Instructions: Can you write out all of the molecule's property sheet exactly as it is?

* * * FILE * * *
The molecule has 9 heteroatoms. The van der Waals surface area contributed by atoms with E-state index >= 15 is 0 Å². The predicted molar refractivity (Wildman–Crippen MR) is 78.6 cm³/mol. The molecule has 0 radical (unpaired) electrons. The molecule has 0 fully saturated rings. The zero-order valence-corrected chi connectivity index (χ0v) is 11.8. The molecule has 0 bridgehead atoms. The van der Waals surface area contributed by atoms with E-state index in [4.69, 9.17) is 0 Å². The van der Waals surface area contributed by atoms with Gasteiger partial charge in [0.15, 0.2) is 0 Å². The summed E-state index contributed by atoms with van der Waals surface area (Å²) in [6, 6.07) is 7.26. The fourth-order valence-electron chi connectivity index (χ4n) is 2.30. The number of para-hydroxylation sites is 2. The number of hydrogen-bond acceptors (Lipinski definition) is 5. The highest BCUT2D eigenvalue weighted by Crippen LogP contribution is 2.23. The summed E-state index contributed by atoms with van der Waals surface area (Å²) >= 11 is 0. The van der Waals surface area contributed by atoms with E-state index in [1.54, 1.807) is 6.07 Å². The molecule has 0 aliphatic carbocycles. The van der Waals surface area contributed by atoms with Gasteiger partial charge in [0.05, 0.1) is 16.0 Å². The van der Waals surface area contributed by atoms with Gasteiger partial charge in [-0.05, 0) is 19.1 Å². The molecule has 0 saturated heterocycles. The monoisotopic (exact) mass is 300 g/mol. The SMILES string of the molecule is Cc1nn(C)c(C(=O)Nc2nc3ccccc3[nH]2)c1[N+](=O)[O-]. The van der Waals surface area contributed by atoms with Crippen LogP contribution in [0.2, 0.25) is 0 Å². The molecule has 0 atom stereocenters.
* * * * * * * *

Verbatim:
The molecule has 9 heteroatoms. The van der Waals surface area contributed by atoms with E-state index >= 15 is 0 Å². The predicted molar refractivity (Wildman–Crippen MR) is 78.6 cm³/mol. The molecule has 0 radical (unpaired) electrons. The molecule has 0 fully saturated rings. The zero-order valence-corrected chi connectivity index (χ0v) is 11.8. The molecule has 0 bridgehead atoms. The van der Waals surface area contributed by atoms with E-state index in [4.69, 9.17) is 0 Å². The van der Waals surface area contributed by atoms with Gasteiger partial charge in [0.15, 0.2) is 0 Å². The summed E-state index contributed by atoms with van der Waals surface area (Å²) in [6, 6.07) is 7.26. The fourth-order valence-electron chi connectivity index (χ4n) is 2.30. The number of para-hydroxylation sites is 2. The number of hydrogen-bond acceptors (Lipinski definition) is 5. The highest BCUT2D eigenvalue weighted by Crippen LogP contribution is 2.23. The summed E-state index contributed by atoms with van der Waals surface area (Å²) >= 11 is 0. The van der Waals surface area contributed by atoms with E-state index in [1.54, 1.807) is 6.07 Å². The molecule has 0 aliphatic carbocycles. The van der Waals surface area contributed by atoms with Gasteiger partial charge in [0.05, 0.1) is 16.0 Å². The van der Waals surface area contributed by atoms with Gasteiger partial charge in [-0.05, 0) is 19.1 Å². The molecule has 0 saturated heterocycles. The monoisotopic (exact) mass is 300 g/mol. The SMILES string of the molecule is Cc1nn(C)c(C(=O)Nc2nc3ccccc3[nH]2)c1[N+](=O)[O-]. The van der Waals surface area contributed by atoms with Crippen LogP contribution in [0.2, 0.25) is 0 Å². The molecule has 0 atom stereocenters.